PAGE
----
Tunisia Faces Food Shortages And Rising Food Costs
In recent weeks, Tunisians have faced rising food costs and shortages of basic staples, threatening to escalate the country’s simmering unrest and make it the epicenter of the Arab Spring demonstrations.
Stores that sell sugar, vegetable oil, rice, and bottled water occasionally stop selling them, with their shelves empty of products.
People wait in line for hours for these basic foods, which have long been subsidized and are increasingly available in rations.
Even when these products are available in stores, many people cannot afford the exorbitant prices.
Economic experts claim that Tunisia’s problems have been exacerbated by the government’s budget crisis and inability to negotiate a loan from the International Monetary Fund. The government has also blamed speculators, hoarders on the black market, and the conflict in Ukraine for their inflation and shortage crisis.
Fighting breaks out in the queues at grocery stores periodically, and there have been rallies and run-ins with the law nationwide in response to increased prices and shortages.
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After authorities seized the scales he used to weigh his goods, a young fruit vendor who was selling on the street recently committed suicide in a suburb of Tunis.
His act of desperation brought to mind Mohamed Bouazizi’s 2010 self-immolation, which spurred riots that led to Zine El Abidine Ben Ali’s downfall and inspired comparable uprisings around the Arab world.
In order to ensure that there would be no shortages during Mouled, the Prophet Muhammad’s birthday, the Ministry of Commerce announced last month that 20,000 tons of sugar would be imported from India.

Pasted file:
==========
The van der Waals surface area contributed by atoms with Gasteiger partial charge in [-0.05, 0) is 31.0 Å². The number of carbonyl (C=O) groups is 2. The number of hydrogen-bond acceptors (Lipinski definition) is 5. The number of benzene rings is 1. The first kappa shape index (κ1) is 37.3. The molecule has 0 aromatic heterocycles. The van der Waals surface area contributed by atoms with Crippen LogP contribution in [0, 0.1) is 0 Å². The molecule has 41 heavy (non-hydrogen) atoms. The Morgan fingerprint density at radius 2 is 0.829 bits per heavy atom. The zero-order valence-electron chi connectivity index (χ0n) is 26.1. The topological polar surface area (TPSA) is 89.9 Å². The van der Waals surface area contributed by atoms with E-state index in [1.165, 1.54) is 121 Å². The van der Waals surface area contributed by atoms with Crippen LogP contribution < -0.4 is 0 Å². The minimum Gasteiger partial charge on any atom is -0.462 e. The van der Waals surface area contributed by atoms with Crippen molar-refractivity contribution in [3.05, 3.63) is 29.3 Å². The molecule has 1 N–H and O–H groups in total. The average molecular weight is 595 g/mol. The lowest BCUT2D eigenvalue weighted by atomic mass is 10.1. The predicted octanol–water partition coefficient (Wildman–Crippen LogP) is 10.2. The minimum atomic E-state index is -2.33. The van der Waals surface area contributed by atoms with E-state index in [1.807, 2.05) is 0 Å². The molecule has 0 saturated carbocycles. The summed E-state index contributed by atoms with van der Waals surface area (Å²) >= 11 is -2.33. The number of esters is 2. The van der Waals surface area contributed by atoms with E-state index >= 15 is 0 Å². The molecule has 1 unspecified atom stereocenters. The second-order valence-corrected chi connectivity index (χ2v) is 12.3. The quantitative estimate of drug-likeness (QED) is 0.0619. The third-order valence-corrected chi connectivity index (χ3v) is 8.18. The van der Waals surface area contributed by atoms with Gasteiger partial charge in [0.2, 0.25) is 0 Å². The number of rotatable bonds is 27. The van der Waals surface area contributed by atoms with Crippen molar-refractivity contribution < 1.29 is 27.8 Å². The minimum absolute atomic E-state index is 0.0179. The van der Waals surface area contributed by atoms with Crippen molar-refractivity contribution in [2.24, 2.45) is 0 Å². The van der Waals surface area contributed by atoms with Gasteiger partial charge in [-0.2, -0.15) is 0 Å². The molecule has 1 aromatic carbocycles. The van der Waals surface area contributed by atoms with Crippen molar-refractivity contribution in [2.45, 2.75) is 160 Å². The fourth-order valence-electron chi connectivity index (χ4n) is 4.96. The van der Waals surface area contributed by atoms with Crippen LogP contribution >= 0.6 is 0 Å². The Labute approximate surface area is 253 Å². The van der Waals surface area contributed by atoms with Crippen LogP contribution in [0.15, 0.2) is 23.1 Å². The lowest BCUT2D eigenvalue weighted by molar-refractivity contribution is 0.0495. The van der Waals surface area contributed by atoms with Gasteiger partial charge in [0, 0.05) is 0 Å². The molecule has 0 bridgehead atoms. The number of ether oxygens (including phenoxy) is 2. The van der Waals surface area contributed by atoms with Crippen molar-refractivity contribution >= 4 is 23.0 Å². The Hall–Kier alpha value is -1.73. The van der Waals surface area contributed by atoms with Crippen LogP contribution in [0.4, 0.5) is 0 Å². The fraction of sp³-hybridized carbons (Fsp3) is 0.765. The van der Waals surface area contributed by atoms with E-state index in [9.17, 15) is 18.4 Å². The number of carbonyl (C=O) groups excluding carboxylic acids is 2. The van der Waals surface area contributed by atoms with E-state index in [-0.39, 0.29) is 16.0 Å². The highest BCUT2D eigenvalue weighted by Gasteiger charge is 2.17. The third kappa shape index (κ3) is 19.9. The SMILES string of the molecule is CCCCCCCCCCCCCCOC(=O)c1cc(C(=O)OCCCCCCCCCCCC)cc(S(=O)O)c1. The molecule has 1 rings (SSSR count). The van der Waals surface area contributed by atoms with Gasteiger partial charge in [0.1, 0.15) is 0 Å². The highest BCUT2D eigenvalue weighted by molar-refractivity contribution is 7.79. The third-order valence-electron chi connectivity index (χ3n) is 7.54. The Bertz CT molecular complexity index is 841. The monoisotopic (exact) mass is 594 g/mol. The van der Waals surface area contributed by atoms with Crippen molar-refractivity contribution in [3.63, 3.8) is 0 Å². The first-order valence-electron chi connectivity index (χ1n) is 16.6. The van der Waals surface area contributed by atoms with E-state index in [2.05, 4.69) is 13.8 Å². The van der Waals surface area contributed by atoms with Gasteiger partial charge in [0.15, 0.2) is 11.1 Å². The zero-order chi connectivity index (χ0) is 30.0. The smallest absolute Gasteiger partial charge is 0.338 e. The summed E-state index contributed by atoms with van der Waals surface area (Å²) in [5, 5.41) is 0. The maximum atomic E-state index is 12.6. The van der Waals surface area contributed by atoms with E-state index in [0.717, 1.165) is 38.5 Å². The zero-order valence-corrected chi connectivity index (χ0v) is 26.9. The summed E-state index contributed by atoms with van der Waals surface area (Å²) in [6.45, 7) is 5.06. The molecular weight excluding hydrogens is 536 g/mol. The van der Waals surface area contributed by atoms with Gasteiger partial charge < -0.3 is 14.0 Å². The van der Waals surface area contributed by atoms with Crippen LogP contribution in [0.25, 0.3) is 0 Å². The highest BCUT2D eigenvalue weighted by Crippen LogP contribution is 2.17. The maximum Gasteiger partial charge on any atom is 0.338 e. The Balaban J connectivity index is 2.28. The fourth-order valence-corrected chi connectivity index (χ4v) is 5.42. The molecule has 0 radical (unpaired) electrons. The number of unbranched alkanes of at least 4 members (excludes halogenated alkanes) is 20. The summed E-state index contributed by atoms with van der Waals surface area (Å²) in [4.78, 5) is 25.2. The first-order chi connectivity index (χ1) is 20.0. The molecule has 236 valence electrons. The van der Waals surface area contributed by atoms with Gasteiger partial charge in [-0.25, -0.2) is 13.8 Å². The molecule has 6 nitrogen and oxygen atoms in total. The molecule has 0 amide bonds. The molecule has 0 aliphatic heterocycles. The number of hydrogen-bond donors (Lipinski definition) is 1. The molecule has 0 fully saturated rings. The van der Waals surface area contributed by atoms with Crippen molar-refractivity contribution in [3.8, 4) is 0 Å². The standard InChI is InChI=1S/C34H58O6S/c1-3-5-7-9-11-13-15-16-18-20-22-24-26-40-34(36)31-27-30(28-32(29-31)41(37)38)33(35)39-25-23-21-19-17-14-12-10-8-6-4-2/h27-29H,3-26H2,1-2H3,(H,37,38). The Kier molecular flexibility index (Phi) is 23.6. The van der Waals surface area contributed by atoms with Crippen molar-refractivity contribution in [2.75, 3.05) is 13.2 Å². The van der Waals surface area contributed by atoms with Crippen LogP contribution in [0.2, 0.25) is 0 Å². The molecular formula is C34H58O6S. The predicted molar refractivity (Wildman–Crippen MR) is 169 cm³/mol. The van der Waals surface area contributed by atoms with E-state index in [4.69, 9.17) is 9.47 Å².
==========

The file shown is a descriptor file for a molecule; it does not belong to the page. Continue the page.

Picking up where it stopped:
However, the night before the celebration, people lined up in front of stores in hopes of securing a package of sugar, a necessary ingredient in preparing traditional dishes for the religious feast.
In addition to a shortage of food, there is also a supply shortage of energy resources. Tunisia relies significantly on imports, comparable to those of its neighbors Algeria and Libya, and its protracted economic problems mean it has little negotiating power in global markets to get the items it needs.
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According to the National Institute of Statistics, inflation has reached a record high of 9.1%, the highest level in thirty years.
Over the past year, Kas Saied, the President of Tunisia, has gained power over the nation after ousting the prime minister and dismissing parliament. He stated that the measures were necessary to preserve the nation from a protracted political and economic catastrophe, and many Tunisians agreed. However, detractors and Western allies fear that the power grab endangers Tunisia’s budding democracy.
Saied blames “speculators” and individuals who have a monopoly on items they stockpile in illegal depots for the shortage of food supplies and the increase in costs.
To address a fiscal deficit made worse by the COVID-19 outbreak and the effects of Russia’s war in Ukraine, the government is now in negotiations with the IMF for a $2 billion to $4 billion loan. A senior Tunisian delegation traveled to Washington, D.C. in an effort to seal the deal.